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I am studying how animals (including the human beings) can perceive distances thanks to their eyes and their ears. I am focusing on the fact that they always go in pairs: two eyes, two ears, etc.

About the sight, I think our eyes use the parallax. But is this enough? Is this the only way we can perceive distances with them?

About the sounds, I think it is merely by interferometry, but I am not convinced, because the distances between our ears and the wavelength are not always comparable to one another.

What do you think about it? Thanks in advance,

Isaac

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If it was the parallax you wouldnt be able to judge distances with 1 eye closed. Anyways it your brain that perceive distances, there is no information of distance in the 2D picture your eye receives. You can look at a photograph and still judge distances. –  user1708 Apr 13 '11 at 9:40
    
If you see something which is blurry, you will think its farther away, similarly if you see a human shape, you will think its a human and judge size based on your experience –  user1708 Apr 13 '11 at 10:00
    
By parallax, I mean that when your eyes focus on a precise point, they make some angles that can be used easily to calculate its short distance quite precisely. Then, for too big distances, it becomes extremely unprecise. Of course, as you say, if you know the size of an object, it is easier to determine its distance; that's evidence. My question is partially about the eventual other ways to determine distances with our eyes. –  Isaac Apr 13 '11 at 12:05
    
@Feynstein, there is a simple test that shows we can't judge distances as well with one eye closed. Hold out your hands in front of you and point your index fingers at each other. Now bring your fingers together. You will miss more often than not... –  Nic Apr 13 '11 at 12:09
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FWIW, I can do the fingers thing with my eyes closed, so deduce my hearing is especially acute. –  Mark Eichenlaub Apr 14 '11 at 6:32
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2 Answers

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With vision depth is determined by parallax. This largely works for objects out to 100m or less. Depth beyond that distance is assessed by familiarity with these objects, say large mountains or vistas, and experience with them.

Depth with hearing is determined by two means. A tone which is perceived louder in one ear than the other is usually perceived as having a direction based on that. For lower frequency sounds phase differences between left and right auditory perception can be used by the brain to detect angular direction relative to the facial direction.

Some species of whales are thought to generate a mental map of the ocean, where a blue whale in the Atlantic maps the outlay of the ocean bottom and coasts through echo location. Clearly this indicates a huge amount of neural processing which uses these acoustical data. Dogs generate maps of their immediate world through olfactory means. Life forms generate maps of their world by a variety of means.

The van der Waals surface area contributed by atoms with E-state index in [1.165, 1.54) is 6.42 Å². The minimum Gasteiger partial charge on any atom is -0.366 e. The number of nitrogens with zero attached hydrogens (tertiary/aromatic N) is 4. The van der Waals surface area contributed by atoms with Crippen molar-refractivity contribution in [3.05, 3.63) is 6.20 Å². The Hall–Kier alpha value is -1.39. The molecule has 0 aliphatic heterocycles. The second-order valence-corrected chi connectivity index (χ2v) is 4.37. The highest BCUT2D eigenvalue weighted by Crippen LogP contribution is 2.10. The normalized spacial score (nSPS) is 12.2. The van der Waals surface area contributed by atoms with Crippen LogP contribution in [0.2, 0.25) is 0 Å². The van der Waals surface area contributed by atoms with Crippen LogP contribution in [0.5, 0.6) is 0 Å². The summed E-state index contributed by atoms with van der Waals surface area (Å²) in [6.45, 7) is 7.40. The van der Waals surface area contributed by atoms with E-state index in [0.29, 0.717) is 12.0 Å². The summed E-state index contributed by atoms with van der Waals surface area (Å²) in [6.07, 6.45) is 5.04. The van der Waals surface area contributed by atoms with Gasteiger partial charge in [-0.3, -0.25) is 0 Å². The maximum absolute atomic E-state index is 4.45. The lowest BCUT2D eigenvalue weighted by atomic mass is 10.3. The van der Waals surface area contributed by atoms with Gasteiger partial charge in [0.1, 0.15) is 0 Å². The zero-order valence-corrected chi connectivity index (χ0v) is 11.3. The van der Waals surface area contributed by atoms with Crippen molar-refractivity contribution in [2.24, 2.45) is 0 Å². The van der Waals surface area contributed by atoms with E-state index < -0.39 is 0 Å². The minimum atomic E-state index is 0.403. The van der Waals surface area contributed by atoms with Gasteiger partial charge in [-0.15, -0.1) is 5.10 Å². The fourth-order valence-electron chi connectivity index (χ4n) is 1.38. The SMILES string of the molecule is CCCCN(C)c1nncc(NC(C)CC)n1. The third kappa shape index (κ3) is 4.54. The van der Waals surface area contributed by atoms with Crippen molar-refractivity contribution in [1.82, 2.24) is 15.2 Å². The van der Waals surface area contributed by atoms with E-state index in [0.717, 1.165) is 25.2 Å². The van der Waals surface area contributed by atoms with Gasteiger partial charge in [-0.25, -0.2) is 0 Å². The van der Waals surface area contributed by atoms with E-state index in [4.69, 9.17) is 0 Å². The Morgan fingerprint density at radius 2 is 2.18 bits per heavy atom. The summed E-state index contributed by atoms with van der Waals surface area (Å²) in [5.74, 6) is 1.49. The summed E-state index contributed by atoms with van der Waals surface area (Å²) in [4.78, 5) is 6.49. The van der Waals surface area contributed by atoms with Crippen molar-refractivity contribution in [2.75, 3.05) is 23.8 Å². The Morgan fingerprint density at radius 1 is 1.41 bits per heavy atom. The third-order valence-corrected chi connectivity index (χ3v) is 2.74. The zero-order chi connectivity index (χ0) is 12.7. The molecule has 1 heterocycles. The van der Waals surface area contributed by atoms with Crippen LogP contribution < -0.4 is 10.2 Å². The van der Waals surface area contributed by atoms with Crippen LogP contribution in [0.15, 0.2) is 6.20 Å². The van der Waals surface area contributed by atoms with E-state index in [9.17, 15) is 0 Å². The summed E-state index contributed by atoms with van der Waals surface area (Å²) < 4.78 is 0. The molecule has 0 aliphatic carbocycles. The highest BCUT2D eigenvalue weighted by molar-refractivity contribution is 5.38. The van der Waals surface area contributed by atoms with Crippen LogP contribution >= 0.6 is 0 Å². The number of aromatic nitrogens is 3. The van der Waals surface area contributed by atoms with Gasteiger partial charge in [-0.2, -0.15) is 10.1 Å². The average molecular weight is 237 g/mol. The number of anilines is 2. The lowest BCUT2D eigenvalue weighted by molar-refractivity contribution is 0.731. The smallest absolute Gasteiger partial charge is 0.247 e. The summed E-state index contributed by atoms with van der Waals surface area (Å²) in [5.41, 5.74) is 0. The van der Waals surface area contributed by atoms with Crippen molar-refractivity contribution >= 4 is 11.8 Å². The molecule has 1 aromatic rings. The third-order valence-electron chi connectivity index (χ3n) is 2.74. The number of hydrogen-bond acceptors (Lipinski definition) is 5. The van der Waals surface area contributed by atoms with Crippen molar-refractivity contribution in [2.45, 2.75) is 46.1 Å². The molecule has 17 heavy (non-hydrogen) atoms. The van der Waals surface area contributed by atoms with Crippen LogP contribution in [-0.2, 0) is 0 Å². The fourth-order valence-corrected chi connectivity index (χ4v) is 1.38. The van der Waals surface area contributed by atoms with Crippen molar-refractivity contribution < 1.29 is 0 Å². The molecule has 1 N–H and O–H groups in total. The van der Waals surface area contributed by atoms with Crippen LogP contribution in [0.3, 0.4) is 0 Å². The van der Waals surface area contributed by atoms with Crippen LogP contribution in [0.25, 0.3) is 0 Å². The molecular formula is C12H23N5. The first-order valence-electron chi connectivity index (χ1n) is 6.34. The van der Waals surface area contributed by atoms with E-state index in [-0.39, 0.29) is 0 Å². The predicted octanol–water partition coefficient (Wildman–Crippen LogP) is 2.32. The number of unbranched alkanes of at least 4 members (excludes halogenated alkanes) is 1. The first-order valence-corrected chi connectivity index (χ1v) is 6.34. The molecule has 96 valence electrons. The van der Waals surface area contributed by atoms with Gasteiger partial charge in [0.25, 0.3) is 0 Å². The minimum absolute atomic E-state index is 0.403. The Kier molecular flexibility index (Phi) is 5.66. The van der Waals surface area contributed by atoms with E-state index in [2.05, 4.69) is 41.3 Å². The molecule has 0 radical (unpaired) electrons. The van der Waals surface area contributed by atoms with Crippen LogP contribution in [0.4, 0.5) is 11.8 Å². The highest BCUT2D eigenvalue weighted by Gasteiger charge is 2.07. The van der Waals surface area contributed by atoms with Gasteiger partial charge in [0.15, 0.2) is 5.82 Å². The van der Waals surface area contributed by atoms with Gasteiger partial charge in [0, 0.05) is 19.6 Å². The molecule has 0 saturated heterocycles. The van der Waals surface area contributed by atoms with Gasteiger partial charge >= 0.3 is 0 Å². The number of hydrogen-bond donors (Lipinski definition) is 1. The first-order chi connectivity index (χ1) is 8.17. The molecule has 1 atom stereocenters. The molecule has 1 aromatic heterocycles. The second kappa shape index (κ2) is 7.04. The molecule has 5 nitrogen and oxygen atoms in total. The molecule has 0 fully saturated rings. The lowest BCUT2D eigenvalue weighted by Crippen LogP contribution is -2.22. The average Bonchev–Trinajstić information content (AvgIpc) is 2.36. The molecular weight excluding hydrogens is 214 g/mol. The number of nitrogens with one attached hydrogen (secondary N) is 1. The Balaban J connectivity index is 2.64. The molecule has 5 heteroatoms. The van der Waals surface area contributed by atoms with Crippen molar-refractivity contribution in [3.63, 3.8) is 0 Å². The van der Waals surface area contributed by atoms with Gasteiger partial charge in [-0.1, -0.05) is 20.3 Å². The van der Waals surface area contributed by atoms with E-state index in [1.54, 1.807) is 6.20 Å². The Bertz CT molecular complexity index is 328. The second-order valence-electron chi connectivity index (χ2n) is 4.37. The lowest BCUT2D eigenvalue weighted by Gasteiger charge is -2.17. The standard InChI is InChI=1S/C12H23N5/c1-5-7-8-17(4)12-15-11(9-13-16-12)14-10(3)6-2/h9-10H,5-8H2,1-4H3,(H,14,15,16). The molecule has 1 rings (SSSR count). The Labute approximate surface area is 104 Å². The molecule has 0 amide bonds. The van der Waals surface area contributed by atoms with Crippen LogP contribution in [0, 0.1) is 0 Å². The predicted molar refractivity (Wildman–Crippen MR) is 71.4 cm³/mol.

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With regards to hearing, it can be hard to determine whether a sound is coming from directly in front or directly behind as the sound reaches each ear simultaneously. A feature I noticed frequently while working in a call centre when a phone rang. –  Nic Apr 13 '11 at 12:12
    
It might be prudent to add that depth in vision is assessed in many more ways than mentioned in this answer, although they don't rely on binocular vision. There is depth from shading and lighting, atmospheric haze etc. –  BjornW Apr 13 '11 at 12:29
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Adding to Lawrence's answer, apart from the monocular cues like depth from shading, lighting, haze, geometrical structure and familiarity of objects, you also have binocular cues from the eye motor convergence system (eyes point at the spot you are looking at in 3d space) as well as the feedback from the lens focusing system.

All of these systems work together when you look at objects in the real world, but in for example 3d movies and tvs only some are active, which can cause various sorts of dizziness or headache among viewers.

Interestingly viewing plain old 2d photos of 3d objects/worlds does not infer this sickness at all..

With regards to hearing, apart from loudness and phase the auditory system also uses timing of onset, this obviously relates to phase discrimination depending on the audio frequency and size of the head. Furthermore, the spectral filtering of the signals at both ears is shaped by the asymmetrical shape of the outer ears, this allows the auditory system to gauge sound localization in front of, behind, above and below. Monaural cues include, as with vision, familiarity of certain sounds or speakers and how these sounds degrade by passing through air.

Several hundred million years of evolution has been pretty good at extracting every bit of useful information from all our senses :)

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I think the dizziness / headaches 3D systems cause is by the 3D effect not giving a correct parallax or making things looking distorted, not from the lack of other cues. –  Mr X Apr 13 '11 at 15:12
    
@Jeremy: yes, what I meant was that when the other cues are "inactive", the cues contradict each other, for example the stereo disparity is correct due to the 3d glasses, but the eye convergence is on the screen, and the focus is even worse, it is up to the director of photography. –  BjornW Apr 13 '11 at 16:06
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